Saving Lady Liberty

Published under a Creative Commons Attribution-ShareAlike 4.0 International License

Mario Tosto with Joan Ostrin and David Johnson
Based on a song by Jerry Berman


               G                       D                    C                      G
There's a mist in New York harbor, but it's not rain that you see
           G                  Em      A7                   D7
It's the tears of Lady Liberty flowing grievously
           G                     D                C                           G
She grieves for walled off borders and hearts that won't unfreeze 
       C                  G                           D7                      G
Her muted lips no more proclaim: "my torch, it burns for thee"

             G                   B7               C                           G
We are coming, Lady Liberty, all colors, clans, and creeds
      G                  Em                A7                          D7
An army of real patriots, the kind true freedom breeds
             G                   B7                  C                    G
We are coming, Lady Liberty, your beacon is our guide
       C                                 G           D7                       G 
We welcome the huddled masses, standing side by side

C    G   D7   G

She is weeping in the harbor, whose arms once opened wide,
Embracing hopeful immigrants and all the tears they cried.
She weeps from shame and horror and no more stands in pride.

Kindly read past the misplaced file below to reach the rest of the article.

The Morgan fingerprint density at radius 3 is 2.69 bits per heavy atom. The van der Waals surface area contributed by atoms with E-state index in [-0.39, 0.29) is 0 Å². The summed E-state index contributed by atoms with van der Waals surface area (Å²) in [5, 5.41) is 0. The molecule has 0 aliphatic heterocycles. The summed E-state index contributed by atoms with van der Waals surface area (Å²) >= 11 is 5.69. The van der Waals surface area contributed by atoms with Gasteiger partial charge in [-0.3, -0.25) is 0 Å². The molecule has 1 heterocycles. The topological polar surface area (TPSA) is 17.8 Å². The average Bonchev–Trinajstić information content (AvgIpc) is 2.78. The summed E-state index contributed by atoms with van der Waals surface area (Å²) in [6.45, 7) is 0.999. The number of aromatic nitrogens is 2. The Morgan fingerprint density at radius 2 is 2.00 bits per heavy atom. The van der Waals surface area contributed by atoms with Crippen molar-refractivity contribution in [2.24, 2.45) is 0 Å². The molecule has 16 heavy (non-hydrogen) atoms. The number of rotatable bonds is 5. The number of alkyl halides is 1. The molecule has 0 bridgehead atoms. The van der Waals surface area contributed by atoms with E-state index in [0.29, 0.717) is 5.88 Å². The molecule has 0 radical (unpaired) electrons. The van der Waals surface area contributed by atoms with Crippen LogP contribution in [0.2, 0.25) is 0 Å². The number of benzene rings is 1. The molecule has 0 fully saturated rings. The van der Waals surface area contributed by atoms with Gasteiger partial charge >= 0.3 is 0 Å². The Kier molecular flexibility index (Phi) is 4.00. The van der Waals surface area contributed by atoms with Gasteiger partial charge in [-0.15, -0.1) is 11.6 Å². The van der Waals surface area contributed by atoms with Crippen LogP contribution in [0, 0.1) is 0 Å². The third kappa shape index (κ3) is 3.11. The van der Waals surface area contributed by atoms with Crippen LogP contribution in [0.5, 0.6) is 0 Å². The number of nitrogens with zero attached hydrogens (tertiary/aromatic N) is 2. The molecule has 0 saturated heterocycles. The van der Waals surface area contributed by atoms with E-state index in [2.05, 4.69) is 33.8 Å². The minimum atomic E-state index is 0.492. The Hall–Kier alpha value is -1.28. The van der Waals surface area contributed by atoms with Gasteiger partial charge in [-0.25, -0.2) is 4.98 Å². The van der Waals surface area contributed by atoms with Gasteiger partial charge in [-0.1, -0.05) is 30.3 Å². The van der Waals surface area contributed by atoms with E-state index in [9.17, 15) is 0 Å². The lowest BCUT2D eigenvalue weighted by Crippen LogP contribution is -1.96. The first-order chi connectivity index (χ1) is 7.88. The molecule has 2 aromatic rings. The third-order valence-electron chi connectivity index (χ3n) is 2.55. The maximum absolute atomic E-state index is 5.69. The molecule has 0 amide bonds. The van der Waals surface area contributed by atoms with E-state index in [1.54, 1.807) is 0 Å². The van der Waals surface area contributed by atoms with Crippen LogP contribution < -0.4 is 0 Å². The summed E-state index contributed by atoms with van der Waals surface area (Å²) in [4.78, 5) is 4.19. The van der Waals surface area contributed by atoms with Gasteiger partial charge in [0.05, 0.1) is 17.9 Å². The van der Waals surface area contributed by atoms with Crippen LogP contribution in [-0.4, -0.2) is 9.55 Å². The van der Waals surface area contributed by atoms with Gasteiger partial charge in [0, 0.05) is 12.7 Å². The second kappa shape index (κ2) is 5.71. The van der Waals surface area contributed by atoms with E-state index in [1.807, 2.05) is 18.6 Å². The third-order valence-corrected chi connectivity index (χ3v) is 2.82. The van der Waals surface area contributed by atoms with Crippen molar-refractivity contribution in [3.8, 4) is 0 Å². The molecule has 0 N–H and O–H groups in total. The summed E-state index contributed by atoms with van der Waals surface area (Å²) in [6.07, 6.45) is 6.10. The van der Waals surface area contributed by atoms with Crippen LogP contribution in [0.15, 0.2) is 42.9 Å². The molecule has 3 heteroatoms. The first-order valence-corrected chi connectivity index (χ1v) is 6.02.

Bigotry and greed have stemmed our nation's lifeblood tide

We are coming, Lady Liberty, all colors, clans, and creeds
An army of real patriots, the kind true freedom breeds
We are coming, Lady Liberty, your beacon is our guide
We rally to your promise, rally to your side.

C    G   D7   G

Our neighbors forced to leave, their families torn apart
Is this the life she promised? Is this that hopeful start?
No! And we say no again! These orders we'll outsmart –
We'll rally in defense of love and melt the ICE-bound heart

We are coming, Lady Liberty, all colors, clans, and creeds
An army of real patriots, the kind true freedom breeds
We are coming, Lady Liberty, your beacon is our guide
We rally to your promise, rally to your side.
We are coming, Lady Liberty, all colors, clans, and creeds
An army of real patriots, the kind true freedom breeds
We are coming, Lady Liberty, your beacon is our guide
We rally to your promise, rally to your side.

C    G   D7   G

Wednesday, March 08, 2017

Memo to my grandchildren